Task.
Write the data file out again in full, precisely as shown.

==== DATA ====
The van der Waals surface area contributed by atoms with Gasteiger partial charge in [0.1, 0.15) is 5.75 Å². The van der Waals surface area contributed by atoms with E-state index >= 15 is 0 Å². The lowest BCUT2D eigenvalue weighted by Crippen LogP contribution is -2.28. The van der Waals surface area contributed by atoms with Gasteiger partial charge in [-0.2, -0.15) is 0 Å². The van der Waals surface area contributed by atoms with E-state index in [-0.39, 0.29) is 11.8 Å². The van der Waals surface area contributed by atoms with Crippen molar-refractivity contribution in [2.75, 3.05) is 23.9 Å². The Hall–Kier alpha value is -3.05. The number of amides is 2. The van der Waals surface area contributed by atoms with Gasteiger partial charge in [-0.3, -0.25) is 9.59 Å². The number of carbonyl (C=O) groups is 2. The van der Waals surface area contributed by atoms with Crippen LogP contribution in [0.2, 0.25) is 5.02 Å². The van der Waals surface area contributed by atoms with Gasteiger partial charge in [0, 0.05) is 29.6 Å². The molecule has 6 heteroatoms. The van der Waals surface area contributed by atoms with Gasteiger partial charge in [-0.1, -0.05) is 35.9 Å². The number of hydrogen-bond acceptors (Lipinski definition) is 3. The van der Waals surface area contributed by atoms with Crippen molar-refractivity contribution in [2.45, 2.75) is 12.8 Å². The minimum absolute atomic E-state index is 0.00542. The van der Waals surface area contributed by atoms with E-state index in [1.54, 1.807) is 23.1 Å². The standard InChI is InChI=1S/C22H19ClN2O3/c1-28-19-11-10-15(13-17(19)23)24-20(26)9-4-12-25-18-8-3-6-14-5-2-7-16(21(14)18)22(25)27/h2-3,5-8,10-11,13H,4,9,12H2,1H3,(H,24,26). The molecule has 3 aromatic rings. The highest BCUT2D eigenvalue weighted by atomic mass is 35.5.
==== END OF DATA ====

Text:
The van der Waals surface area contributed by atoms with Gasteiger partial charge in [0.1, 0.15) is 5.75 Å². The van der Waals surface area contributed by atoms with E-state index >= 15 is 0 Å². The lowest BCUT2D eigenvalue weighted by Crippen LogP contribution is -2.28. The van der Waals surface area contributed by atoms with Gasteiger partial charge in [-0.2, -0.15) is 0 Å². The van der Waals surface area contributed by atoms with E-state index in [-0.39, 0.29) is 11.8 Å². The van der Waals surface area contributed by atoms with Crippen molar-refractivity contribution in [2.75, 3.05) is 23.9 Å². The Hall–Kier alpha value is -3.05. The number of amides is 2. The van der Waals surface area contributed by atoms with Gasteiger partial charge in [-0.3, -0.25) is 9.59 Å². The number of carbonyl (C=O) groups is 2. The van der Waals surface area contributed by atoms with Crippen LogP contribution in [0.2, 0.25) is 5.02 Å². The van der Waals surface area contributed by atoms with Gasteiger partial charge in [0, 0.05) is 29.6 Å². The molecule has 6 heteroatoms. The van der Waals surface area contributed by atoms with Gasteiger partial charge in [-0.1, -0.05) is 35.9 Å². The number of hydrogen-bond acceptors (Lipinski definition) is 3. The van der Waals surface area contributed by atoms with Crippen molar-refractivity contribution in [2.45, 2.75) is 12.8 Å². The minimum absolute atomic E-state index is 0.00542. The van der Waals surface area contributed by atoms with E-state index in [1.54, 1.807) is 23.1 Å². The standard InChI is InChI=1S/C22H19ClN2O3/c1-28-19-11-10-15(13-17(19)23)24-20(26)9-4-12-25-18-8-3-6-14-5-2-7-16(21(14)18)22(25)27/h2-3,5-8,10-11,13H,4,9,12H2,1H3,(H,24,26). The molecule has 3 aromatic rings. The highest BCUT2D eigenvalue weighted by atomic mass is 35.5.